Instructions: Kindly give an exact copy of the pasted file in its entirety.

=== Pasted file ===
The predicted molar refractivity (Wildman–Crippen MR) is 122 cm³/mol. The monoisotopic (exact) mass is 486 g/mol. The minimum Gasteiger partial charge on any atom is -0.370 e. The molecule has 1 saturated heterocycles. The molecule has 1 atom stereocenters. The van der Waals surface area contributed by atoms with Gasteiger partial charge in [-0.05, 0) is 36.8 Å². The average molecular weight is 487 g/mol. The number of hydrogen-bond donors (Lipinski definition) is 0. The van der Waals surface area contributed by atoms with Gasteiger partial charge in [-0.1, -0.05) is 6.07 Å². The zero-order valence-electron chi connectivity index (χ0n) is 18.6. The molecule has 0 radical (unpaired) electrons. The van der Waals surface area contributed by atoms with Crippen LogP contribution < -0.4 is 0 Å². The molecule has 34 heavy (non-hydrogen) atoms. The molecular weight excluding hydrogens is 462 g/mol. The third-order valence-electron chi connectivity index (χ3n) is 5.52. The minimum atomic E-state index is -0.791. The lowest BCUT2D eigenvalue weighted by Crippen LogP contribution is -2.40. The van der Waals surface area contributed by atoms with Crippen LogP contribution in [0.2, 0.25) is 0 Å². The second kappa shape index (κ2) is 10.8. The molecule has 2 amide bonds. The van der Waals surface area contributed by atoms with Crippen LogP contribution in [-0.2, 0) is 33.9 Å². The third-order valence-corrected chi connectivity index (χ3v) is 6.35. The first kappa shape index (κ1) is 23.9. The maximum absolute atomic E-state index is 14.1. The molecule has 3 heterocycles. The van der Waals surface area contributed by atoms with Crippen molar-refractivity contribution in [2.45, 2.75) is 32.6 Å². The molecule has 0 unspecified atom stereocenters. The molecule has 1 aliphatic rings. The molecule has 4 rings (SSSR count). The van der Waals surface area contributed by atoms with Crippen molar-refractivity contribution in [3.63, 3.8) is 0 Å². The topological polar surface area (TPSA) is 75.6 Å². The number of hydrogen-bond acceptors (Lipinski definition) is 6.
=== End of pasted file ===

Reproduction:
The predicted molar refractivity (Wildman–Crippen MR) is 122 cm³/mol. The monoisotopic (exact) mass is 486 g/mol. The minimum Gasteiger partial charge on any atom is -0.370 e. The molecule has 1 saturated heterocycles. The molecule has 1 atom stereocenters. The van der Waals surface area contributed by atoms with Gasteiger partial charge in [-0.05, 0) is 36.8 Å². The average molecular weight is 487 g/mol. The number of hydrogen-bond donors (Lipinski definition) is 0. The van der Waals surface area contributed by atoms with Gasteiger partial charge in [-0.1, -0.05) is 6.07 Å². The zero-order valence-electron chi connectivity index (χ0n) is 18.6. The molecule has 0 radical (unpaired) electrons. The van der Waals surface area contributed by atoms with Crippen LogP contribution < -0.4 is 0 Å². The molecule has 34 heavy (non-hydrogen) atoms. The molecular weight excluding hydrogens is 462 g/mol. The third-order valence-electron chi connectivity index (χ3n) is 5.52. The minimum atomic E-state index is -0.791. The lowest BCUT2D eigenvalue weighted by Crippen LogP contribution is -2.40. The van der Waals surface area contributed by atoms with Crippen LogP contribution in [0.2, 0.25) is 0 Å². The second kappa shape index (κ2) is 10.8. The molecule has 2 amide bonds. The van der Waals surface area contributed by atoms with Crippen LogP contribution in [-0.2, 0) is 33.9 Å². The third-order valence-corrected chi connectivity index (χ3v) is 6.35. The first kappa shape index (κ1) is 23.9. The maximum absolute atomic E-state index is 14.1. The molecule has 3 heterocycles. The van der Waals surface area contributed by atoms with Crippen molar-refractivity contribution in [2.45, 2.75) is 32.6 Å². The molecule has 0 unspecified atom stereocenters. The molecule has 1 aliphatic rings. The molecule has 4 rings (SSSR count). The van der Waals surface area contributed by atoms with Crippen molar-refractivity contribution in [3.63, 3.8) is 0 Å². The topological polar surface area (TPSA) is 75.6 Å². The number of hydrogen-bond acceptors (Lipinski definition) is 6.